Opinion: Environmental policy is moving backward

With climate crisis and other ecological perils looming, the U.S. isn't just ignoring the problems, it's making them worse.

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Opinion: Environmental policy is moving backward

U.S. President Donald Trump gives pauses to answer a reporters's question about a whistleblower as he leaves the Oval Office after hosting the ceremonial swearing in of Labor Secretary Eugene Scalia at the White House September 30, 2019 in Washington, DC. (Chip Somodevilla/Getty Images/TNS)

U.S. President Donald Trump gives pauses to answer a reporters's question about a whistleblower as he leaves the Oval Office after hosting the ceremonial swearing in of Labor Secretary Eugene Scalia at the White House September 30, 2019 in Washington, DC. (Chip Somodevilla/Getty Images/TNS)

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U.S. President Donald Trump gives pauses to answer a reporters's question about a whistleblower as he leaves the Oval Office after hosting the ceremonial swearing in of Labor Secretary Eugene Scalia at the White House September 30, 2019 in Washington, DC. (Chip Somodevilla/Getty Images/TNS)

TNS

TNS

U.S. President Donald Trump gives pauses to answer a reporters's question about a whistleblower as he leaves the Oval Office after hosting the ceremonial swearing in of Labor Secretary Eugene Scalia at the White House September 30, 2019 in Washington, DC. (Chip Somodevilla/Getty Images/TNS)

Elijah Helton, Opinions Editor

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It’s been a bad-news week for the environment. The attack on the Clean Water Act continued in the Supreme Court. California is definitely still on fire (and it’s definitely because of climate change). Basically, we’re going backward in maintaining the one planet we have.

The worst news came Monday — we’re officially scheduled to pull out of the Paris Agreement a year from now.

We’ve long known that the Republican Party in general and President Trump in particular are anti-Earth, but it feels more real now. As the world’s leading nation, we’ve given up on international cooperation against the greatest threat to humankind.

After the 2016 election, it wasn’t unexpected that America would take back our word on the United Nations’ historic climate accords. Trump campaigned hard against most anything that would be good for the planet and the 8 billion people who live on it. On the debate stage, he went so far as to call for eliminating of the Department of Environmental Protection (which is a truly extremist position given that it doesn’t exist).

So, what should we do now that we’ve told the globe that the U.S. is pro-self-sabotage in regards to the future of the species?

We’ve long known that the Republican Party in general and President Trump in particular are anti-Earth, but it feels more real now.”

For starters, federalism can be helpful. In 2017, then-California Gov. Jerry Brown, a Democrat, went to Europe to assure our allies that his Golden State would abide by its climate goals despite the GOP president because “unless everyone contributes to the solution, then the job won’t get done.”

Other sane state and local leaders have made similar pledges to do work within their jurisdictions to fight the global ecological crisis. We don’t have to go to the West Coast either. Iowa City City Councilor-elect Janice Weiner told The Daily Iowan she plans to continue to push the city toward a sustainable future as much as possible.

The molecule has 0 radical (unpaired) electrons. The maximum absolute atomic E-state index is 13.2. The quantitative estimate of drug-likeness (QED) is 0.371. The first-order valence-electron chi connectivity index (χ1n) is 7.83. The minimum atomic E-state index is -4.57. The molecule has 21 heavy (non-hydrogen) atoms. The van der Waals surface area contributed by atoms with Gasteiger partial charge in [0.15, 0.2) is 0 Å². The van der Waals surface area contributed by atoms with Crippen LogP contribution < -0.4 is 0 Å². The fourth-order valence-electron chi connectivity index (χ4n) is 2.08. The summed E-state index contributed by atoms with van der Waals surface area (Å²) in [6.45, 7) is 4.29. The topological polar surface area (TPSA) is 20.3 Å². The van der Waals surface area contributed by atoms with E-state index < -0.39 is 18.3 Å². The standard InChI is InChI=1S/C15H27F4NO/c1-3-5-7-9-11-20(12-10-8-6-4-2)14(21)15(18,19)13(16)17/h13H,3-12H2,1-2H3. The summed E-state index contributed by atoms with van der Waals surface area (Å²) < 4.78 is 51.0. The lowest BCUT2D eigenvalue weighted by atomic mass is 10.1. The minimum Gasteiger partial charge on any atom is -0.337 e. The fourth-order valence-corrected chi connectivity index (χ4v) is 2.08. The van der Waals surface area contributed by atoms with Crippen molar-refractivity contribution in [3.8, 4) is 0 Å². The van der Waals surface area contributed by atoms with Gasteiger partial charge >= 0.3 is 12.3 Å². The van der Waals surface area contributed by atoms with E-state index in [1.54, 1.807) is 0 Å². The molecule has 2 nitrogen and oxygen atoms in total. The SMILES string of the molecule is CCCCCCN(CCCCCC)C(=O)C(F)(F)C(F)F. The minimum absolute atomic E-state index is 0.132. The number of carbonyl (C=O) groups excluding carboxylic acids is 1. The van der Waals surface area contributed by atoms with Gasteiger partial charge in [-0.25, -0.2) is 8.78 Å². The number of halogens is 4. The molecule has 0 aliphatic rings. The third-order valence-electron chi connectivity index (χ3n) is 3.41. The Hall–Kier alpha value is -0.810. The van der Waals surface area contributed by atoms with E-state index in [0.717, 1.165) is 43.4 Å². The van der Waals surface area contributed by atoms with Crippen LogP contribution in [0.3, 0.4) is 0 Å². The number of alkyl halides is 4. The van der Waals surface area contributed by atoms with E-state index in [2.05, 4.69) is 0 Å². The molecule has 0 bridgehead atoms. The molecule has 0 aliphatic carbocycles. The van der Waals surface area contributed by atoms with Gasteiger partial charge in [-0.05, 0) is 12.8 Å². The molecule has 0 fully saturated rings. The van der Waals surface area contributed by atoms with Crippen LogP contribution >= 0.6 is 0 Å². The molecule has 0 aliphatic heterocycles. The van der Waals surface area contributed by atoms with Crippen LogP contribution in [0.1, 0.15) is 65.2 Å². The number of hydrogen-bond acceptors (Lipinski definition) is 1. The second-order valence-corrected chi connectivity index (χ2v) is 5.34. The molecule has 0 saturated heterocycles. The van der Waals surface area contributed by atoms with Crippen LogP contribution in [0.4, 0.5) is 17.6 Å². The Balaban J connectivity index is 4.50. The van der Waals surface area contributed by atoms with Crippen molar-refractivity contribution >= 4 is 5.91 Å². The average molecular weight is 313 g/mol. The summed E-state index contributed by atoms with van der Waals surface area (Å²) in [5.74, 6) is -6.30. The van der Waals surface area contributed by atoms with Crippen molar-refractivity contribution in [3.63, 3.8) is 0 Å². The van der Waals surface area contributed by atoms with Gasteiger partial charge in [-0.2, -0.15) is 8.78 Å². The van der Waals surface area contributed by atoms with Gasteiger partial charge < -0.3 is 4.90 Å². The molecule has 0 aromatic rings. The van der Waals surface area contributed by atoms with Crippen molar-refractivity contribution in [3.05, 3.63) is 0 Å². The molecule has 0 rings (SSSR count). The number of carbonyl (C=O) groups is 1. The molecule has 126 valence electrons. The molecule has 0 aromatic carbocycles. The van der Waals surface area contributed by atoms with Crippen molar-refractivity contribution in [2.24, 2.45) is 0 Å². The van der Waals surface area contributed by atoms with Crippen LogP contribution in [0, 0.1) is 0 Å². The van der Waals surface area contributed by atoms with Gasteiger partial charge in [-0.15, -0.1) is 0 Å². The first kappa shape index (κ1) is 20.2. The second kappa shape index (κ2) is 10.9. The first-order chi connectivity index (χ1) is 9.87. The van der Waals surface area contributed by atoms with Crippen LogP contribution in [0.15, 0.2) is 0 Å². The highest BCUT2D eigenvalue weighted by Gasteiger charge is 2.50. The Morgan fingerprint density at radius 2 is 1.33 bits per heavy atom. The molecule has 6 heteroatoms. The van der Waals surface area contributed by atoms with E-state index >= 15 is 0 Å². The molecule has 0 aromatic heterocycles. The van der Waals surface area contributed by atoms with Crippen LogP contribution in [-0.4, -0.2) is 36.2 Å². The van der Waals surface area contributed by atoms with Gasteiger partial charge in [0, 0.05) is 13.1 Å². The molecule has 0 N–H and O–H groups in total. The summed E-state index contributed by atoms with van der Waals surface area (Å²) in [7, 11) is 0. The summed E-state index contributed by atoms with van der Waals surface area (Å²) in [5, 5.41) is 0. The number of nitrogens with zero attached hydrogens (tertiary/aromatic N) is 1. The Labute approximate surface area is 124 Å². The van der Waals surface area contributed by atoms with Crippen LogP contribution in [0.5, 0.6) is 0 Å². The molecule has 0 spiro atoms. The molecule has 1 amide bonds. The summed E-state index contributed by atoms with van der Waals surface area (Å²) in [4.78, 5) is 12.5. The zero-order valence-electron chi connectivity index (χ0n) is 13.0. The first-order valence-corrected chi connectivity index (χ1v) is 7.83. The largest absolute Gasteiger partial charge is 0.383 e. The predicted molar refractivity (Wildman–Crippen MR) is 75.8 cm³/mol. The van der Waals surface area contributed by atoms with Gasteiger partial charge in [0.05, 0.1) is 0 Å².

“We can’t, as a city, mandate anything stricter than what state and federal regulations require,” Weiner said. “But we can be creative.”

These sort of smaller-level efforts are meaningful and commendable. The more people aware of the magnitude of the crisis, doing what they can, and promoting further action — the better. However, it’s not enough. The U.S. must be an indivisible nation against worldwide climate change.

But instead of that, we’re doing nothing. 

It’s not as if we’re holding out of the Paris Agreement as some sort of protest, like the goals aren’t as ambitious as they should be. (That was something Nicaragua did in 2015, and they’ve since signed onto the treaty.)

The U.S. must be an indivisible nation against worldwide climate change.”

In fact, the Paris Agreement isn’t really binding. It’s mostly just a set of individual goals for each country. Everyone pledged how they will cut their own carbon emissions to slow global warming, and there’s no real punishment for failing to meet those targets.

If that sounds a little wishy-washy, it’s because it is. The true power in the Paris Agreement is its momentous achievement of getting virtually every country — from Canada and Mexico, to Russia and China — to agree that climate change must be dealt with by everyone. And we pulled out because our president likes believing things that aren’t true. Essentially, the U.S. has said it doesn’t care.

So, again, what should we do?

The next federal government of our country must take immediate and far-reaching action in the name of fighting climate change. The specifics of those actions are a discussion for another time. For now, we must elect a new leader and we must commit to taking any action at all. It won’t be enough to announce “just kidding, we’re back” at the UN in January 2021.

If we’re going to make America great, we have to go forward. For the time being, we’re stuck in reverse.

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